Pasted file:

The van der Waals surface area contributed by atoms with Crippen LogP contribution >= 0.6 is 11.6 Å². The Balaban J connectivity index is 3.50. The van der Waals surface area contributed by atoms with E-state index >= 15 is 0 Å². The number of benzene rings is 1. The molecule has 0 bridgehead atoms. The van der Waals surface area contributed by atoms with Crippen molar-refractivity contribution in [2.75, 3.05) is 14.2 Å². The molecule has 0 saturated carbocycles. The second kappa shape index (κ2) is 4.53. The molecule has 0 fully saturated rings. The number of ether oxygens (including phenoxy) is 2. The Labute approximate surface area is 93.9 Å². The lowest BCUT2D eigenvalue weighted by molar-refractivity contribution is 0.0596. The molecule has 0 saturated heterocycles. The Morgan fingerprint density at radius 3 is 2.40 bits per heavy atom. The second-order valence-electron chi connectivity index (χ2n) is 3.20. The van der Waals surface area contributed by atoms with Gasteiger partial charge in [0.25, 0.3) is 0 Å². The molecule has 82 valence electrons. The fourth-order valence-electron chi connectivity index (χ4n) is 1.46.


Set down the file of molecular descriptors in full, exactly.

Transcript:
The van der Waals surface area contributed by atoms with Crippen LogP contribution >= 0.6 is 11.6 Å². The Balaban J connectivity index is 3.50. The van der Waals surface area contributed by atoms with E-state index >= 15 is 0 Å². The number of benzene rings is 1. The molecule has 0 bridgehead atoms. The van der Waals surface area contributed by atoms with Crippen molar-refractivity contribution in [2.75, 3.05) is 14.2 Å². The molecule has 0 saturated carbocycles. The second kappa shape index (κ2) is 4.53. The molecule has 0 fully saturated rings. The number of ether oxygens (including phenoxy) is 2. The Labute approximate surface area is 93.9 Å². The lowest BCUT2D eigenvalue weighted by molar-refractivity contribution is 0.0596. The molecule has 0 saturated heterocycles. The Morgan fingerprint density at radius 3 is 2.40 bits per heavy atom. The second-order valence-electron chi connectivity index (χ2n) is 3.20. The van der Waals surface area contributed by atoms with Gasteiger partial charge in [0.25, 0.3) is 0 Å². The molecule has 82 valence electrons. The fourth-order valence-electron chi connectivity index (χ4n) is 1.46.